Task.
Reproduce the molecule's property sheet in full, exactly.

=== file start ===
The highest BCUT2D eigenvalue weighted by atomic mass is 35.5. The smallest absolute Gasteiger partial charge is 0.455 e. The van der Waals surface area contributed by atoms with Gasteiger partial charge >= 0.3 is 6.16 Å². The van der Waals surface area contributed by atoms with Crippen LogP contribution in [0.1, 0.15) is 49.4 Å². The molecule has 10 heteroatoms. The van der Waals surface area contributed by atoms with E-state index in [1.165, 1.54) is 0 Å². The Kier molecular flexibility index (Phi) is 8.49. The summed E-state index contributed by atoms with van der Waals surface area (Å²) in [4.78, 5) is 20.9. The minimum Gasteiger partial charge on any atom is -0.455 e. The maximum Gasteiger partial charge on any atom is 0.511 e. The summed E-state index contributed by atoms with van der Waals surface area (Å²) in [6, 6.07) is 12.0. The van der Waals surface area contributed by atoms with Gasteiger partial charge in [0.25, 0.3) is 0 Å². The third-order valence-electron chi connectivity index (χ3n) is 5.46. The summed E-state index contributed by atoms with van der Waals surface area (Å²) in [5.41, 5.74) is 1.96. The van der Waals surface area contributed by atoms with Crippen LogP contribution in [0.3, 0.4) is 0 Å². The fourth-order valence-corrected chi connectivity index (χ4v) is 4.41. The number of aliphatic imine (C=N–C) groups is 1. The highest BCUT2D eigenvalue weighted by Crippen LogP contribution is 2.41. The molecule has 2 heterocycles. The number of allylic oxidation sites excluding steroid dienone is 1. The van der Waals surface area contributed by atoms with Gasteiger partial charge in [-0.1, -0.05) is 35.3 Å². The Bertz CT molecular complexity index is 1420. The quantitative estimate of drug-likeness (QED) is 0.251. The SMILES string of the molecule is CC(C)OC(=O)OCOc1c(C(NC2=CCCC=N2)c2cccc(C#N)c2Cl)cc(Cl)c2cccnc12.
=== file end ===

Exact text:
The highest BCUT2D eigenvalue weighted by atomic mass is 35.5. The smallest absolute Gasteiger partial charge is 0.455 e. The van der Waals surface area contributed by atoms with Gasteiger partial charge >= 0.3 is 6.16 Å². The van der Waals surface area contributed by atoms with Crippen LogP contribution in [0.1, 0.15) is 49.4 Å². The molecule has 10 heteroatoms. The van der Waals surface area contributed by atoms with E-state index in [1.165, 1.54) is 0 Å². The Kier molecular flexibility index (Phi) is 8.49. The summed E-state index contributed by atoms with van der Waals surface area (Å²) in [4.78, 5) is 20.9. The minimum Gasteiger partial charge on any atom is -0.455 e. The maximum Gasteiger partial charge on any atom is 0.511 e. The summed E-state index contributed by atoms with van der Waals surface area (Å²) in [6, 6.07) is 12.0. The van der Waals surface area contributed by atoms with Gasteiger partial charge in [0.25, 0.3) is 0 Å². The third-order valence-electron chi connectivity index (χ3n) is 5.46. The summed E-state index contributed by atoms with van der Waals surface area (Å²) in [5.41, 5.74) is 1.96. The van der Waals surface area contributed by atoms with Crippen LogP contribution in [0.3, 0.4) is 0 Å². The fourth-order valence-corrected chi connectivity index (χ4v) is 4.41. The number of aliphatic imine (C=N–C) groups is 1. The highest BCUT2D eigenvalue weighted by Crippen LogP contribution is 2.41. The molecule has 2 heterocycles. The number of allylic oxidation sites excluding steroid dienone is 1. The van der Waals surface area contributed by atoms with Gasteiger partial charge in [-0.1, -0.05) is 35.3 Å². The Bertz CT molecular complexity index is 1420. The quantitative estimate of drug-likeness (QED) is 0.251. The SMILES string of the molecule is CC(C)OC(=O)OCOc1c(C(NC2=CCCC=N2)c2cccc(C#N)c2Cl)cc(Cl)c2cccnc12.